When dealing with lower ethers, their low boiling point and easy flammability should never be underestimated. (Diethyl) ether-air mixtures between 2 and 36% by volume of ether are explosive . It is important that ether vapors are not only colorless, but also heavier than air. So they collect in deep places. Due to this fact and the narcotic effect of ethers, they are only to be used in well-functioning fume cupboards .


Due to their ambivalent character, most ethers are excellent solvents and dissolve many water-insoluble compounds. Most of the diethyl ether produced is used as a solvent in the chemical and medical industry and in laboratory use.


  • The word ether / ether is derived from the Greek αἰθἠρ aithḗr "the upper air", adopted in modern languages ​​via Latin aether .
  • Diethyl ether was one of the first substances used in modern anesthesia as an anesthetic . Due to the strong side effects (pronounced excitement phase, nausea, flammability), it is only of historical interest in anesthesia . - At the time of Prohibition , diethyl ether was partially used as an ethanol substitute (oral intake) and there are still isolated cases of ether consumption known today. The physiological effect is similar to that of alcohol. When the diethyl ether is broken down in the body, ethanol is produced among other things.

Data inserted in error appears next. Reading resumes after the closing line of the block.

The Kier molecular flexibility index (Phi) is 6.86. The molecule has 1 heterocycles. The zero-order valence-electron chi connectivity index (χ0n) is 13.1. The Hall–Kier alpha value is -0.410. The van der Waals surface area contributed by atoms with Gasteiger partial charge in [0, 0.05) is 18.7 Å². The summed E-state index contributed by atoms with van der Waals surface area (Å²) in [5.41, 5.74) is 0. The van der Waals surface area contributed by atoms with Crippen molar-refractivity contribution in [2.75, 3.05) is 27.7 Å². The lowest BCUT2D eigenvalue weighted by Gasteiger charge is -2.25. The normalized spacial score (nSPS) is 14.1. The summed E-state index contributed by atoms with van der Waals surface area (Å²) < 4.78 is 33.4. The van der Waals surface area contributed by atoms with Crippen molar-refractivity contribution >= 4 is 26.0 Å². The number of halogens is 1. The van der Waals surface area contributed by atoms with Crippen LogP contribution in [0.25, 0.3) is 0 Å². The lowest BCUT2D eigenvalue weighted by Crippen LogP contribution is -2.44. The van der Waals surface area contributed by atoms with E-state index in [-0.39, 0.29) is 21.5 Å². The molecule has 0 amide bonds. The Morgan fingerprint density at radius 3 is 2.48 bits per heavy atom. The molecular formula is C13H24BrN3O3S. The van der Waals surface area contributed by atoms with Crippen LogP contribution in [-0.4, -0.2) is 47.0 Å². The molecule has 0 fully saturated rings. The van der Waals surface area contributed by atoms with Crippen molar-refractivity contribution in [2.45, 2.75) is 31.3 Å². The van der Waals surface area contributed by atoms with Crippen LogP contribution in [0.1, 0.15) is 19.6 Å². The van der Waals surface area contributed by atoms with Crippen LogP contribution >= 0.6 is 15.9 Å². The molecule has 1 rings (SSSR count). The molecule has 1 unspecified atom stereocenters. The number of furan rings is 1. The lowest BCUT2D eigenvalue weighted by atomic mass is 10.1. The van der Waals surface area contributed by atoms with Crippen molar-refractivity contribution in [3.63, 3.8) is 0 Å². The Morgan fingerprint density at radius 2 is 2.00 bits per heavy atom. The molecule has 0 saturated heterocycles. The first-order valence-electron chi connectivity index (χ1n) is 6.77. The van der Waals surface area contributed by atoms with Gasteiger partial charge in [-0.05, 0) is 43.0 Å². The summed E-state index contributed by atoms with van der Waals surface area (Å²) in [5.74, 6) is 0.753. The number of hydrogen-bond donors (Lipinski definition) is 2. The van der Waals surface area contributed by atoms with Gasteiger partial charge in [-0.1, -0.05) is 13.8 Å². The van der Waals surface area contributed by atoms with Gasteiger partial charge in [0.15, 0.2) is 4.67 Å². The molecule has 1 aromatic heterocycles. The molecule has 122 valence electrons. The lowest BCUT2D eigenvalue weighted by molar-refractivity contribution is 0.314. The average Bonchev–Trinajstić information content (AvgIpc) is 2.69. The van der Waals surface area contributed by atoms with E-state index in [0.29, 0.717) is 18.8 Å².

Individual evidence

  1. Duden (24th edition 2006) gives: Äther, specialist. also ether.
  2. ^ Axel Zeeck: Chemie für Mediziner , 6th edition, Elsevier Urban & FischerVerlag, 2006, ISBN 978-3-437-44435-7 , p. 215.
  3. Entry on Acetals . In: IUPAC Compendium of Chemical Terminology (the “Gold Book”) . doi : 10.1351 / goldbook.A00062 .
  4. Entry for CAS no. 115-10-6 in the GESTIS substance database of the IFA , accessed on December 26, 2019(JavaScript required) .
  5. Entry for CAS no. 60-29-7 in the GESTIS substance database of the IFA , accessed on December 26, 2019(JavaScript required) .
  6. Entry for CAS no. 111-43-3 in the GESTIS substance database of the IFA , accessed on December 26, 2019(JavaScript required) .
  7. Axel Zeeck: Chemie für Mediziner, 6th edition, Elsevier Urban & FischerVerlag, 2006, ISBN 978-3-437-44435-7 , p. 219.
  8. ^ R. Brückner: Reaction Mechanisms , 3rd edition, Spectrum, Heidelberg / Berlin 2004, ISBN 3-8274-1579-9 , pp. 41–43.
  9. ^ Friedrich Kluge : Etymological dictionary of the German language. De Gruyter, Berlin / New York 1975, ISBN 3-11-005709-3 , p. 34 f. ( Ether ).


  • H. Beyer, W. Walter: Textbook of Organic Chemistry , 21st edition, S. Hirzel-Verlag, Stuttgart 1988, pp. 144–147.
  • A. Streitwieser, CH Heathcock, EM Kosower: Organische Chemie , VCH, Weinheim 1994, pp. 232-243.
  • Peter GM Wuts, Theodora W. Greene: Greene's Protective Groups in Organic Synthesis , 4th Edition, Wiley & Sons, 2007, pp. 24-42.